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Hezbollah Won't Wait Long for

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By Dalal Saoud

United Press International
June 20, 2000


Hezbollah chief Seyyed Hassan Nasrallah called Tuesday on the United Nations to solve quickly the Israeli border violations, warning that his group will "not wait long" for such political efforts.

In a statement released after an unplanned meeting with U.N. Secretary-General Kofi Annan, Nasrallah said the Lebanese government, which is operating "with utmost seriousness under the watchful eyes of the resistance and Lebanese people," was the one to evaluate whether Israel has completed its withdrawal from south Lebanon up to the internationally-recognized border.

Noting that the Lebanese cannot be "lenient" with any inch of Lebanese territories, he said: "That's why the U.N. is requested to solve quickly and decisively the Israeli violations, whereby the blue line (drawn by the U.N.) means nothing to us because what our people want is their natural rights in their land."

Lebanon has been complaining about a number of Israeli violations on the Lebanese border, urging the U.N. to remove them as a condition to accept announcement of full pullout from south Lebanon in line with Security Council Resolution 425. "Since the Lebanese people and resistance haven't waited during all the past years for anyone, and especially the international community, but fought a bloody fight until reaching liberation, they will not wait long for political efforts to solve these (border) violations," Nasrallah said.

The Hezbollah chief also told Annan that the issue of the remaining Lebanese prisoners still held in Israel was a "priority" to his group, saying: " We cannot be free as long as there are some of our brothers in jails. This is a very important issue to us, and we advise all to release the detainees immediately without linking this to any other issue." He was referring to some 20 Lebanese detainees, including Abdel Karim Obeid and Mustafa Dirani, who are still held by Israel as a bargain chip to locate Israeli Air Navigator Ron Arad, who has been missing since his F-16 jet was downed over south Lebanon in 1986.

Annan, sought Hezbollah cooperation during his meeting with Nasrallah at the group's headquarters in Beirut's southern suburbs. The meeting took place at the request of Annan before he concluded his visit to Beirut and flew to Amman. "The cooperation (with Hezbollah) has always been good and we want to maintain it." Annan said. "I hope that the situation in the south, which has remained calm since the Israel withdrawal will continue, to be so."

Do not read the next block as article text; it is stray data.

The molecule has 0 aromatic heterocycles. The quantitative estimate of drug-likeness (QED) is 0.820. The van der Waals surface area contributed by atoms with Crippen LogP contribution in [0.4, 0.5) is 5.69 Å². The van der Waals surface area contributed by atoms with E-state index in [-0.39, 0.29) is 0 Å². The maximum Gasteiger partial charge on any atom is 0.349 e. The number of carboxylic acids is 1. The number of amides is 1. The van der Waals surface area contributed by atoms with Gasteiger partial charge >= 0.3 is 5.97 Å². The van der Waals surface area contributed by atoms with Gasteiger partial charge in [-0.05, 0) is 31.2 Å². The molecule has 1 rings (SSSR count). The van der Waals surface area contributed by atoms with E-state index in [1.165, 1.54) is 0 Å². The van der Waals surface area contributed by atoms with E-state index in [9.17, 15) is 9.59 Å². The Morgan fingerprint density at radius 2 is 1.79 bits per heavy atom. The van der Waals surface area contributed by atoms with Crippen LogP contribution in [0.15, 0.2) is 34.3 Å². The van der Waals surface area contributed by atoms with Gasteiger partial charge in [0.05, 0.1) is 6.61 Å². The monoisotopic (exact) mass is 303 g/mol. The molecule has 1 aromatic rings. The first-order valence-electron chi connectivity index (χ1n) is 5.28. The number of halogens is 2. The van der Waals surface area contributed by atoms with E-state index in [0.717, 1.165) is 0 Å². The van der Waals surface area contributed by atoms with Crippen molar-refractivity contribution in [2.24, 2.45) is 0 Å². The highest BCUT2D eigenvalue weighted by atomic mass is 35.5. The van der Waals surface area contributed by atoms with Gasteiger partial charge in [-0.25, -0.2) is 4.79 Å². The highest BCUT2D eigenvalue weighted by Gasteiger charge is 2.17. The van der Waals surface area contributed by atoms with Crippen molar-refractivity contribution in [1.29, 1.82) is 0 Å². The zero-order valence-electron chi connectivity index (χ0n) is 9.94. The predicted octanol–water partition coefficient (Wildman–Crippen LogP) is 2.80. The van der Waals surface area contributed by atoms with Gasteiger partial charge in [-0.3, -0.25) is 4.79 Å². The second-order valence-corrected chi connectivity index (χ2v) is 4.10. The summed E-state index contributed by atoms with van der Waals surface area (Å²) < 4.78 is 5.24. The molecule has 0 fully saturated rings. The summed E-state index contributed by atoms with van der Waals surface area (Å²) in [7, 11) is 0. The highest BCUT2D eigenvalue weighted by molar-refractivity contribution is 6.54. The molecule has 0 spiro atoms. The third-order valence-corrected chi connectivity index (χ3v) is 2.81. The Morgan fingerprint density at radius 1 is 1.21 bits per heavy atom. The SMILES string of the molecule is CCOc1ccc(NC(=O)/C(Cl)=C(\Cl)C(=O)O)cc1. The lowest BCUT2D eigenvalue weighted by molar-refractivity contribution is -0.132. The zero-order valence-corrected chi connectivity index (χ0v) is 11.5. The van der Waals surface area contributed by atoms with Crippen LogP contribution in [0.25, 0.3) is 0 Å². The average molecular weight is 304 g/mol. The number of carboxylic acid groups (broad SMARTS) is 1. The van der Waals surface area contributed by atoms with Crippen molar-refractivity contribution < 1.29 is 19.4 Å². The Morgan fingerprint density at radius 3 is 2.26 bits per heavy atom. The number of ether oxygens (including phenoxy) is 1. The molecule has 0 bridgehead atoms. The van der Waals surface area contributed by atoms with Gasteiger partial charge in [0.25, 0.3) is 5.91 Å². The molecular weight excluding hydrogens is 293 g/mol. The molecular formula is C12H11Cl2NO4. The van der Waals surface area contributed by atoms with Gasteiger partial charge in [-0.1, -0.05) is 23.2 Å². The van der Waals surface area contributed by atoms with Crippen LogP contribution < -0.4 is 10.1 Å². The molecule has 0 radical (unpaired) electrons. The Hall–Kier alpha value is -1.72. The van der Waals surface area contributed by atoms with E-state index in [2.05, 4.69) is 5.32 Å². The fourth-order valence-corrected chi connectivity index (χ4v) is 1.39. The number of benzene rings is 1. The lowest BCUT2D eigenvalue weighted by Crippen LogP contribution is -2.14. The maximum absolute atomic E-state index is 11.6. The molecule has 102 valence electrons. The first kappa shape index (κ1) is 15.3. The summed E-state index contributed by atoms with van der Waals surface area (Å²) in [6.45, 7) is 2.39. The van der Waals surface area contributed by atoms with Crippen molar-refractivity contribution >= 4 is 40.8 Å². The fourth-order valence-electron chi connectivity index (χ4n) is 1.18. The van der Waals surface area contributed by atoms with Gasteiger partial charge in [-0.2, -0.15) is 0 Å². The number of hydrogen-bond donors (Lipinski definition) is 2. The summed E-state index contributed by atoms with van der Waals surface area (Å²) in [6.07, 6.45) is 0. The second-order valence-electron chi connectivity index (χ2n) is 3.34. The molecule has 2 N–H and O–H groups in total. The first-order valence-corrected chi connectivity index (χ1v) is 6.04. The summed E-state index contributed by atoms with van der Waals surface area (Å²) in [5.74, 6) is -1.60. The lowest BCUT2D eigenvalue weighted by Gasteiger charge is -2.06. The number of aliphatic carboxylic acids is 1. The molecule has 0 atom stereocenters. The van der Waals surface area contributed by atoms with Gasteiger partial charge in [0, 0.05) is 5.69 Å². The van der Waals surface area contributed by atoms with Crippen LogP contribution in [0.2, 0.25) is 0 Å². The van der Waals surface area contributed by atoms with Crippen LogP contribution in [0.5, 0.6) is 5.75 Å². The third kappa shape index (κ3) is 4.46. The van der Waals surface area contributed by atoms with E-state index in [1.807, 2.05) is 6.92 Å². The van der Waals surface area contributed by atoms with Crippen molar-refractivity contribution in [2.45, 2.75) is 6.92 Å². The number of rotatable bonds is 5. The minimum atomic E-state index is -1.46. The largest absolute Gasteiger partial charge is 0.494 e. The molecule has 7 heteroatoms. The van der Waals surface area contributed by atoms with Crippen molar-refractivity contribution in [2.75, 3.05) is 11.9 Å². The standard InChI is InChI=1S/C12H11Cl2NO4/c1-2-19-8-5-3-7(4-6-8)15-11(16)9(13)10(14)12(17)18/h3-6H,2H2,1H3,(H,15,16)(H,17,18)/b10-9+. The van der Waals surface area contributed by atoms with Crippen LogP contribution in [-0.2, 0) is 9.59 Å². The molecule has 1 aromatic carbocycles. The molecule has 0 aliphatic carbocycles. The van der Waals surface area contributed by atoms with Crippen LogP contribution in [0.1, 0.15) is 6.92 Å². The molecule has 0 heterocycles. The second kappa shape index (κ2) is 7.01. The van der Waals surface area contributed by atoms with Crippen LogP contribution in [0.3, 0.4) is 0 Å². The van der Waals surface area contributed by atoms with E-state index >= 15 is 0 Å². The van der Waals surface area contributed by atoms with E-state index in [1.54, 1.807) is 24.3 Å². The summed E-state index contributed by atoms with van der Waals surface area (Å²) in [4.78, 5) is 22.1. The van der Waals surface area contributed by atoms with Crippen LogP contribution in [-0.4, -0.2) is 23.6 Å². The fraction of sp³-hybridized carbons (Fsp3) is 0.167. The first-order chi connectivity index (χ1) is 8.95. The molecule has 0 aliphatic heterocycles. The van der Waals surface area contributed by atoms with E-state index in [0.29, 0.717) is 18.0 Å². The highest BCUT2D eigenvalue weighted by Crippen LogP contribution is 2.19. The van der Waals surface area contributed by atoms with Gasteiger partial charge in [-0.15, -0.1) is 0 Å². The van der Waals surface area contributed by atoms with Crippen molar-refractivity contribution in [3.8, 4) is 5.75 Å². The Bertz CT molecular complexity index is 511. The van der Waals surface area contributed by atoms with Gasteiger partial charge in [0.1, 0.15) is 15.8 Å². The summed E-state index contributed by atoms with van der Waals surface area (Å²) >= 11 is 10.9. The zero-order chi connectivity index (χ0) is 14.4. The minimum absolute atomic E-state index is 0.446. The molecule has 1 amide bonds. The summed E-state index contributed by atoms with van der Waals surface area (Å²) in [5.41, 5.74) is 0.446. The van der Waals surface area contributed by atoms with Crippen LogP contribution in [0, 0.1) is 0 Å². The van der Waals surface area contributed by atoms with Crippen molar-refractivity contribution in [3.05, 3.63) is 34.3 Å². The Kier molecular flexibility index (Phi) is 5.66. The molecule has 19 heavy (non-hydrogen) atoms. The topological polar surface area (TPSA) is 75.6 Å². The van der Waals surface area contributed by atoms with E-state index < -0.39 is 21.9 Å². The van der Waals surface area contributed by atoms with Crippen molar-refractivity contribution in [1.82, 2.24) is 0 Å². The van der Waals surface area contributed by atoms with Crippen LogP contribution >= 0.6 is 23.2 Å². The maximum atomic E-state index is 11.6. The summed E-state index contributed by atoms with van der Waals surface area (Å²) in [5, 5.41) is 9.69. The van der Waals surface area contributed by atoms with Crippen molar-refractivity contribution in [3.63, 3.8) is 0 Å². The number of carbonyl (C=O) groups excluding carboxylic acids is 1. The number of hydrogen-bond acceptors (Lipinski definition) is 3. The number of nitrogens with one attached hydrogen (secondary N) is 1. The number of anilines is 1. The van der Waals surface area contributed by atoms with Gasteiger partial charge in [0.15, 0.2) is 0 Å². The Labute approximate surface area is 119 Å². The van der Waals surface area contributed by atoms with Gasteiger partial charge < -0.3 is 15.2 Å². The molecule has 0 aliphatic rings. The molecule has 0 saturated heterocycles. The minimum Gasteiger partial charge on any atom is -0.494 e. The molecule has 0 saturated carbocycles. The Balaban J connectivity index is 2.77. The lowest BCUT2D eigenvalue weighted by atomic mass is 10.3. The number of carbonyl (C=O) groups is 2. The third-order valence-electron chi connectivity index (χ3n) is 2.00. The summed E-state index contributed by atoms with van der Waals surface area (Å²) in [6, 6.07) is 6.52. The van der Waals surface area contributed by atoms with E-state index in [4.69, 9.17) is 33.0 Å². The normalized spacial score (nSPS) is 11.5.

He said he "did not go into the future of Hezbollah" with Nasrallah but discussed the need for cooperation between the U.N. Interim Force in south Lebanon, the Lebanese government and non-state actors, such as Hezbollah. He emphasized the need for Hezbollah to cooperate with UNIFIL "at this critical stage."

Hezbollah, which has been the main group fighting Israeli occupation of south Lebanon, warned that it will maintain resistance operations if Israel retains one inch of Lebanese territory. Annan said he asked the UNIFIL to check alleged Israeli violations of the Lebanese border, promising to be "vigilant in investigating each and every violation and ensure they are corrected." "We are in the process of getting the violations corrected," he said, expecting such a move to be completed in "a relatively short time" and "not months."

Lebanon President Emile Lahoud and Prime Minister Selim Hoss, who met Annan on Monday, reiterated that Israel's pullout would not be complete unless all border violations are eliminated. Hoss, however, said today that Annan expressed "complete understanding" of Lebanon's refusal of any Israeli violations of its international border and of any substitute line for the one drawn by the then-French and British mandated forces in 1923 and reconfirmed by the 1949 Israeli-Lebanese armistice agreement.

The U.N. secretary-general said he discussed plans for economic and social development for south Lebanon, expecting major donors to pledge support during a conference to be organized soon for this purpose.

On the stalled Middle East peace process and Syrian-Israeli peace track, Annan said the new leadership in Syria following President Hafez Assad's death should be given "the chance to settle in, and we should wait to see what is the next move." Annan said he was to visit Damascus where he was expected to meet with Assad's son and successor, Bashar Assad, and pay his condolences for his late father.


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